To test the liquid solutions, I used a series of vintage blades with varying levels of rust – it is challenging to find four blades rusted in exactly the same way. Each blade will be submerged halfway in a rust removing liquid – vinegar, molasses, citric acid, and oxalic acid. The blades were chosen for their ingrained rust – rut that had been on the blades for years, perhaps more than a decade (or two, or three?).
Experiment 1: Vinegar
Liquid: 250ml of white vinegar
The first experiment involved placing a blade in vinegar. I used white vinegar – although I would imagine cider vinegar would work just as well. After about an hour you can physically see the vinegar working, with small bubbles forming in the solution. The vinegar stripped the rust from the blade within 8 hours. The rust was almost lifted off the surface of the steel, forming sheets of precipitate, which slid off the blade into the base of the jar.
Vinegar seems to be extremely effective in removing rust, and leaving a very clean surface. It is also probably the cheapest form of rust removal there is, however one has to be somewhat cautious, as it is an acid, and parts left too long in the solution might experience some etching. If you look closely at this blade, there is substantial pitting, but in this case that is the long term action of the corrosion itself.
Experiment 2: CITRIC ACID
Liquid: 25g of powdered citric acid to 250ml of water
The citric acid also stripped the rust from the blade in under 8 hours. Unlike the rust flakes produced by the vinegar, here the rust came off the blade in small particles, and settled to the bottom of the jar.
A cautionary note here, that citric acid is corrosive, so care has to be taken when using it. This blade also had pitting, again the result of long term corrosion.
Experiment 3: Evapo-rust
To be honest I was not going to bother with using Evapo-rust, largely because of the previous post on the Stanley No.15 rust-heap – we know it works very efficiently. However, from the perspective of speed on these plane blades, it seems like the Evapo-rust is one of the slower performers. After 48 hours there was little to no activity on the blade, and I tried a second blade in another jar – it too showed little activity in the 24 hours it was soaking. To test that I am not loosing my mind, I placed a rusty lateral adjustment lever in EvapoRust from the same container – and it actually worked (see next post). I then checked the blade from the Stanley No.16, and noticed it too had mediocre rust removal. The image below, like those previous is the original blade on the left and the post-rust removal blade right. It’s hard to effectively tell them apart. It has removed some basic surface rust.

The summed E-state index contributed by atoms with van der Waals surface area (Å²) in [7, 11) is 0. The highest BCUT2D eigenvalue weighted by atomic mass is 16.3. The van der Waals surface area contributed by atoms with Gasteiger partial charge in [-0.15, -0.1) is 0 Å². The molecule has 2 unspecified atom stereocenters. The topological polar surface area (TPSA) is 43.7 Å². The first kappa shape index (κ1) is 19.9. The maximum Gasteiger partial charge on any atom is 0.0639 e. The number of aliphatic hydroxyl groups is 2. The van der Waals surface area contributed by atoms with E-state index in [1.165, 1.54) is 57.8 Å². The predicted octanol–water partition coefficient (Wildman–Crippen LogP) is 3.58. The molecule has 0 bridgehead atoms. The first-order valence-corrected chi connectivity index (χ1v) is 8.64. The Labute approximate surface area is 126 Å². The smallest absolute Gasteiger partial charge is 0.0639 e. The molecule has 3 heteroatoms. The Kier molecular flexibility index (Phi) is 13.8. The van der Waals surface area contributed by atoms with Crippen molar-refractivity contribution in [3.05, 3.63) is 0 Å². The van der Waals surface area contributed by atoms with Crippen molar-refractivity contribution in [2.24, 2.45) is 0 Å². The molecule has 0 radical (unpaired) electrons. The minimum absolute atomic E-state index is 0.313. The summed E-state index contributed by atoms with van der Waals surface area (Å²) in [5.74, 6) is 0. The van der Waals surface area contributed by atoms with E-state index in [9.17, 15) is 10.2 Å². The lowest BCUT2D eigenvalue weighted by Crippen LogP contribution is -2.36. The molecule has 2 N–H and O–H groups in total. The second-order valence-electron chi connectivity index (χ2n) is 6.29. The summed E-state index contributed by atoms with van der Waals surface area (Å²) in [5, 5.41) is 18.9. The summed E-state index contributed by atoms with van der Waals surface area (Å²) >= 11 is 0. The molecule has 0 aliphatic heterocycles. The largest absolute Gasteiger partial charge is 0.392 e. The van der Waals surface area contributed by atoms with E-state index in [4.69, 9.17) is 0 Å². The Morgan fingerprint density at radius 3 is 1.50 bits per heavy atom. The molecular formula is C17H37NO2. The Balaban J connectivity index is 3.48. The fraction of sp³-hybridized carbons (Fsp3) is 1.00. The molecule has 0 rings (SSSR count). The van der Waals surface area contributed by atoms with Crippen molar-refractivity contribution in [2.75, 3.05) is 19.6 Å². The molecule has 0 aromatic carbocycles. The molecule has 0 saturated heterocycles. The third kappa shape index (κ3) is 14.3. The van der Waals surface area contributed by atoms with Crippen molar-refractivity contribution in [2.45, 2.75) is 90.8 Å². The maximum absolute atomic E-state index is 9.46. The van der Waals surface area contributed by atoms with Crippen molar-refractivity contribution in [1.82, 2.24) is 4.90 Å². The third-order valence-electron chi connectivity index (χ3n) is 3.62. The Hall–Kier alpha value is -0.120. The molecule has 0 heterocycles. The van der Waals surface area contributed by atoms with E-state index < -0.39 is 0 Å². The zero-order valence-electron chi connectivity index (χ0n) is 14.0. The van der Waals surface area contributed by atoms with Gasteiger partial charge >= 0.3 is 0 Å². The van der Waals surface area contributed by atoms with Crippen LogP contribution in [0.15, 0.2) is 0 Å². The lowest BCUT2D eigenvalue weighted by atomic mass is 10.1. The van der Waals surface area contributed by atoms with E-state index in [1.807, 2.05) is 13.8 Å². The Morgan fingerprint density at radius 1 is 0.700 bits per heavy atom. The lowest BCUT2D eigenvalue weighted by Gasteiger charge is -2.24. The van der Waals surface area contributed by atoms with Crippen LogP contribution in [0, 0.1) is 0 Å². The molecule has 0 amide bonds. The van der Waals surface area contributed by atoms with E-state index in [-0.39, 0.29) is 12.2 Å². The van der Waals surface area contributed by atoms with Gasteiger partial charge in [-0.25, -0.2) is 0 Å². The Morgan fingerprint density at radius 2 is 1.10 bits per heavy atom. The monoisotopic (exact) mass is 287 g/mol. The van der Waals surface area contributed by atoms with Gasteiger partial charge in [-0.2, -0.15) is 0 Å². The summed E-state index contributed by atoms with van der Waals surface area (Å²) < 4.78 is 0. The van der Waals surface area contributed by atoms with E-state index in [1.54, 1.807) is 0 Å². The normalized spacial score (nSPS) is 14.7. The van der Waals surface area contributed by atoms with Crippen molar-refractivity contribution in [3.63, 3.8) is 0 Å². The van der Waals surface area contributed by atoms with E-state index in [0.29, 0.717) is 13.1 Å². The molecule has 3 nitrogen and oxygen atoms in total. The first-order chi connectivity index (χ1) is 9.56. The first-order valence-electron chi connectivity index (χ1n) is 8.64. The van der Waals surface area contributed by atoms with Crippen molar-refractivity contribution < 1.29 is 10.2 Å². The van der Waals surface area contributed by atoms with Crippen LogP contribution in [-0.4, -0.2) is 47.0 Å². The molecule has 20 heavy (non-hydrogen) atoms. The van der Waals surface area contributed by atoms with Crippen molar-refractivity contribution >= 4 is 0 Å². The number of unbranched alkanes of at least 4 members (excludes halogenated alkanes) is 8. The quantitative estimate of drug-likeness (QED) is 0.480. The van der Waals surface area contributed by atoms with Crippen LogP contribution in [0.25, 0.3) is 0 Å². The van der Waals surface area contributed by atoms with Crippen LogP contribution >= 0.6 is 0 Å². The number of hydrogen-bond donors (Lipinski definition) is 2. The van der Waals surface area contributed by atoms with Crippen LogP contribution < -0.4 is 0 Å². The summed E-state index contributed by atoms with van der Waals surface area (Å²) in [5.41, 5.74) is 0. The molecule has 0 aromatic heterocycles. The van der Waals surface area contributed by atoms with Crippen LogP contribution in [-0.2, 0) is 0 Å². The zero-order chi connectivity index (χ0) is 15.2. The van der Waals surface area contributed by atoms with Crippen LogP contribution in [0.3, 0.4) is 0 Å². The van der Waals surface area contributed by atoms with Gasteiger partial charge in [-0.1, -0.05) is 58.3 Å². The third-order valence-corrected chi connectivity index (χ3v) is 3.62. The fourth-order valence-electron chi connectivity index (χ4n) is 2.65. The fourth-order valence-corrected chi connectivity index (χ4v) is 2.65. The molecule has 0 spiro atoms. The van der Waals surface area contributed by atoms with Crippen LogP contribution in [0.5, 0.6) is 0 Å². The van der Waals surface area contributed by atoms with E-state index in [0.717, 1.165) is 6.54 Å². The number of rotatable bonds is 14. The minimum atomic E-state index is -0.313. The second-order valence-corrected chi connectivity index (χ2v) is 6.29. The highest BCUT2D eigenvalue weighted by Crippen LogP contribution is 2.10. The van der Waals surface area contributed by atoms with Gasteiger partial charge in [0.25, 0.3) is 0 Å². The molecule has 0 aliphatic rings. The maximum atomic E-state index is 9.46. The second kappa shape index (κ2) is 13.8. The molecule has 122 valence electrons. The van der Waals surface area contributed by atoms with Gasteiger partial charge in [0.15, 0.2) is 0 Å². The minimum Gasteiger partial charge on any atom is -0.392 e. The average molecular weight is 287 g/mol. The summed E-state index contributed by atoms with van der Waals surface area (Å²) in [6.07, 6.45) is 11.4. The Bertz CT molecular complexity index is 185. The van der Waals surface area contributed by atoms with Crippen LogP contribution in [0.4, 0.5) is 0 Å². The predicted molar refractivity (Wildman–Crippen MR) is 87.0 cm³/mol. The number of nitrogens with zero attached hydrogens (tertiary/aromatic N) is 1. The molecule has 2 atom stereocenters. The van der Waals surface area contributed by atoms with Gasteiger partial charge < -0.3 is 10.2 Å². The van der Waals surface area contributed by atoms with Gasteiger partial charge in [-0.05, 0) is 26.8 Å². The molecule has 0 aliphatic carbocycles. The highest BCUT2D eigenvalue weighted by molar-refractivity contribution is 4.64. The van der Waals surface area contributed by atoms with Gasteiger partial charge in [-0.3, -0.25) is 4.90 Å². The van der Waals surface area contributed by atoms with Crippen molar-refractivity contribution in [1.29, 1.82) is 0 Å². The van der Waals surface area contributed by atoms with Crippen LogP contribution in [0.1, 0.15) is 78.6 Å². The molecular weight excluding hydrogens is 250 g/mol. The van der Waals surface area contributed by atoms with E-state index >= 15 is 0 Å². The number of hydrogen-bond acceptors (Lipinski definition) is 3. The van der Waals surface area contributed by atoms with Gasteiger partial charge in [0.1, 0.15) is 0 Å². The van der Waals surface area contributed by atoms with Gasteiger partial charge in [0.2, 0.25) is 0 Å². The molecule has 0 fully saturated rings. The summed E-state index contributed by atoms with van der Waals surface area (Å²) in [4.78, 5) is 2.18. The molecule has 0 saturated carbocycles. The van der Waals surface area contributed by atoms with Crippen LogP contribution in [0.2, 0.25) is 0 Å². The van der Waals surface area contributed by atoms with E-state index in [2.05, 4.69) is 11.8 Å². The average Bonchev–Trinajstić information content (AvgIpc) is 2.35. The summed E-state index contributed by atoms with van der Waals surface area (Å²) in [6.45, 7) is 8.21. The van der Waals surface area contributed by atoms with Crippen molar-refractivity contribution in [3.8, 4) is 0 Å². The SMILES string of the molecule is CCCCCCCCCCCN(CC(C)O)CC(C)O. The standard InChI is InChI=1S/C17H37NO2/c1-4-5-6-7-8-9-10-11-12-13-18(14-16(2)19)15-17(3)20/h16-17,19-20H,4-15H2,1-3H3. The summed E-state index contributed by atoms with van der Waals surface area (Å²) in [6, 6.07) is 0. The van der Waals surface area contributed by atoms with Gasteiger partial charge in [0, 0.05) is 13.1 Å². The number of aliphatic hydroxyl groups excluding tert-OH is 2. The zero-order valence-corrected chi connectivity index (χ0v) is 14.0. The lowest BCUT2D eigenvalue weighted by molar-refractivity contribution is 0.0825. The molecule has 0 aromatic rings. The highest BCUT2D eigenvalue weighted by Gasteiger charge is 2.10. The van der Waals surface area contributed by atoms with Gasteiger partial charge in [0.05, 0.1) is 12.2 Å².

My conclusion from this is that possibly EvapoRust does not work that convincingly on hardened steel, but works great on iron, or cast iron plane parts, e.g. bodies, lever caps, etc. Hardened steel might not be the right consistency to produce the chelating effect that Evapo-Rust relies on (ideas/comments? – I could find any info anywhere, and am yet to receive an email back from Evapo-rust Canada).
Experiment 4: Molasses
Liquid: 50ml molasses to 250ml of water
With a ratio of 1:5 this was the slowest performing of all the liquids. I had this blade soaking for 48 hours in the molasses, after which I gave it a scrub with a scouring pad. The results are quite good, with the rust being removed from the blade. I imagine leaving it for 72 hours would be ideal.
I would say that if you had some rust that needed a long soak, that molasses may be the way to go, even with boosting the ratio to 1:4.
Below is a close-up of all four blades. I would have to conclude that the vinegar produces the best result on plane blades, and I would imagine the cheapest means of removing rust. Citric acid is a close second.
And for those interested, here is what the residue looks like for the vinegar (left) and citric acid experiments: